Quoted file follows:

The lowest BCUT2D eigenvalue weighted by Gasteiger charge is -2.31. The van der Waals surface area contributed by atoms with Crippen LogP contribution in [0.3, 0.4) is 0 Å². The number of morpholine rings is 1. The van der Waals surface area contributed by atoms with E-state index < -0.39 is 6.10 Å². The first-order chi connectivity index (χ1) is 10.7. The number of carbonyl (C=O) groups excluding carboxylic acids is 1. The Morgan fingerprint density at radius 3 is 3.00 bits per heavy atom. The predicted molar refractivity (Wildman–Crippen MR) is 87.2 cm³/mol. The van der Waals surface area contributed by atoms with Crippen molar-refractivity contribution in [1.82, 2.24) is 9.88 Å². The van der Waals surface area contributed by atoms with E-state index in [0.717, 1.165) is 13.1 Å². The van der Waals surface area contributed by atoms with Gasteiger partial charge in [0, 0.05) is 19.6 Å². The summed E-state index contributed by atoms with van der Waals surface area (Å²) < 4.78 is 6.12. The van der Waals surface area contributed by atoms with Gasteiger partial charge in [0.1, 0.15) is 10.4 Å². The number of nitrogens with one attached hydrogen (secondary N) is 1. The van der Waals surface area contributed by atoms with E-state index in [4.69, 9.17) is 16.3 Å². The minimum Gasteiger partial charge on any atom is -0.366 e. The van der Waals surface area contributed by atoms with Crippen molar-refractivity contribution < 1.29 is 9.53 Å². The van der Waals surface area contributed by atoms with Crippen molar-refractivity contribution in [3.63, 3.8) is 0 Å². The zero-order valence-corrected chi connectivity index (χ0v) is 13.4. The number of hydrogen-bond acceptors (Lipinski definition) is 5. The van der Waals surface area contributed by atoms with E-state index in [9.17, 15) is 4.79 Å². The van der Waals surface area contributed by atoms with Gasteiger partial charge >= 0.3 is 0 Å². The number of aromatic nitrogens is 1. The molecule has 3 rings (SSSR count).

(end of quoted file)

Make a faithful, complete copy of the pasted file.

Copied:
The lowest BCUT2D eigenvalue weighted by Gasteiger charge is -2.31. The van der Waals surface area contributed by atoms with Crippen LogP contribution in [0.3, 0.4) is 0 Å². The number of morpholine rings is 1. The van der Waals surface area contributed by atoms with E-state index < -0.39 is 6.10 Å². The first-order chi connectivity index (χ1) is 10.7. The number of carbonyl (C=O) groups excluding carboxylic acids is 1. The Morgan fingerprint density at radius 3 is 3.00 bits per heavy atom. The predicted molar refractivity (Wildman–Crippen MR) is 87.2 cm³/mol. The van der Waals surface area contributed by atoms with Crippen molar-refractivity contribution in [1.82, 2.24) is 9.88 Å². The van der Waals surface area contributed by atoms with E-state index in [0.717, 1.165) is 13.1 Å². The van der Waals surface area contributed by atoms with Gasteiger partial charge in [0, 0.05) is 19.6 Å². The summed E-state index contributed by atoms with van der Waals surface area (Å²) < 4.78 is 6.12. The van der Waals surface area contributed by atoms with Gasteiger partial charge in [0.1, 0.15) is 10.4 Å². The number of nitrogens with one attached hydrogen (secondary N) is 1. The van der Waals surface area contributed by atoms with E-state index in [4.69, 9.17) is 16.3 Å². The minimum Gasteiger partial charge on any atom is -0.366 e. The van der Waals surface area contributed by atoms with Crippen molar-refractivity contribution < 1.29 is 9.53 Å². The van der Waals surface area contributed by atoms with Crippen molar-refractivity contribution in [3.63, 3.8) is 0 Å². The zero-order valence-corrected chi connectivity index (χ0v) is 13.4. The number of hydrogen-bond acceptors (Lipinski definition) is 5. The van der Waals surface area contributed by atoms with E-state index in [9.17, 15) is 4.79 Å². The van der Waals surface area contributed by atoms with Gasteiger partial charge >= 0.3 is 0 Å². The number of aromatic nitrogens is 1. The molecule has 3 rings (SSSR count).